• Increased technological risk. Technological advances—as represented by artificial intelligence, big data, robotics, the Internet of Things, blockchain technology, and the implications of the share economy—are transforming the risk environment and ushering in new benefits and new risk for government. Though the immediate effects of these changes may appear over time, some if not all will permeate the operations of agencies into the future. As one observer notes, “Technological risk is expected to become increasingly complex with the growth of new technologies beyond those currently recognized.  Given this reality, agency risk architecture and ERM governance will need to identify suitable ways to prioritize, respond, and ultimately man- age new and potentially unknown and unknowable risks. Technological risk leads to greater uncertainty, compelling government leaders to look ahead with strategic foresight. Making strategic foresight an integral discipline within ERM can help agencies anticipate risks and prioritize resources accordingly.
  • Increased interconnectedness of different kinds of risks. Many federal agencies now collaborate with external parties to achieve mission outcomes. This interconnectedness means these entities share data, systems, and thus a level of risk. Agency leaders must identify innovative ways to manage risk collectively in an increasingly networked and collaborative world. Couple the changing nature of how work is done with the proliferation of new technologies described above, and agency leaders must proactively address the risks associated within an increasingly complex organizational ecosystem.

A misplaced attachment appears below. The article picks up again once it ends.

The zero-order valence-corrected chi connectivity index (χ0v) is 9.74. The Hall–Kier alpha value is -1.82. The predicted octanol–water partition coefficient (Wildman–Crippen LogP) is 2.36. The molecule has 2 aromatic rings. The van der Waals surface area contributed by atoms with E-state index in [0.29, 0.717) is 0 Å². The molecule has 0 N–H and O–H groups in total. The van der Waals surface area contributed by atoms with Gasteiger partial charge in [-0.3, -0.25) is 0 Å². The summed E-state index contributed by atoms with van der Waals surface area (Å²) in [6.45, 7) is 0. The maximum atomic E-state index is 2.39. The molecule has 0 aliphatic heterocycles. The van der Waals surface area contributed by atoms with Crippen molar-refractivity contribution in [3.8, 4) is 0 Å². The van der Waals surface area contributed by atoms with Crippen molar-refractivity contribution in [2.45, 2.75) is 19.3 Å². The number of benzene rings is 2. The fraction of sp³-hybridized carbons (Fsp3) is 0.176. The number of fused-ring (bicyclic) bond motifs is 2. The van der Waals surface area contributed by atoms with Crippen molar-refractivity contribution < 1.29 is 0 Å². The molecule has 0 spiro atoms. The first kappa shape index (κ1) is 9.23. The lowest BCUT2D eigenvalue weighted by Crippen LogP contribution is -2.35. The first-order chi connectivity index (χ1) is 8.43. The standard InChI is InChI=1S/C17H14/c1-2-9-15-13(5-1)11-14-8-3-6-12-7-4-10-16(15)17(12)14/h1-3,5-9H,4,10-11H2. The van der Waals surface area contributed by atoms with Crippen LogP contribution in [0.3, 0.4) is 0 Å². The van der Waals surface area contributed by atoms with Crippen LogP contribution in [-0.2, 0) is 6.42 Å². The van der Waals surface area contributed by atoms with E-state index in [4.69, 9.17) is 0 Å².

• Cultivating agile and adaptive risk leaders. The perception of risk has evolved over time. Risk is no longer viewed as inherently negative, something to avoid, but as a potential way to create value and enhance performance. Managing risk must become an integral part of an agency’s strategic mission. ERM elevates the role of the risk professional from an operational to a strategic level. As a result, risk professionals will need to expand their knowledge and experience while honing essential risk management skills. For example, today’s risk leader may have a basic, albeit insufficient, understanding of the components of technological risks. To be ready for the future will require them to become cognizant of techno- logical advances and their implications on how an agency operates. Successful risk leaders in the future must be adaptive, informed, and ready for the impact of inevitable change.

As government operates in a world of increasing speed and complexity, and as citizens expect better, faster, and more cost-effective results, managing risk becomes ever more critical. Government executives need to understand and apply tools and techniques like ERM to their specific operating environment addressing the inherent risks facing the public sector. The promise of ERM, now and into the future, goes to the core of program delivery and mission success.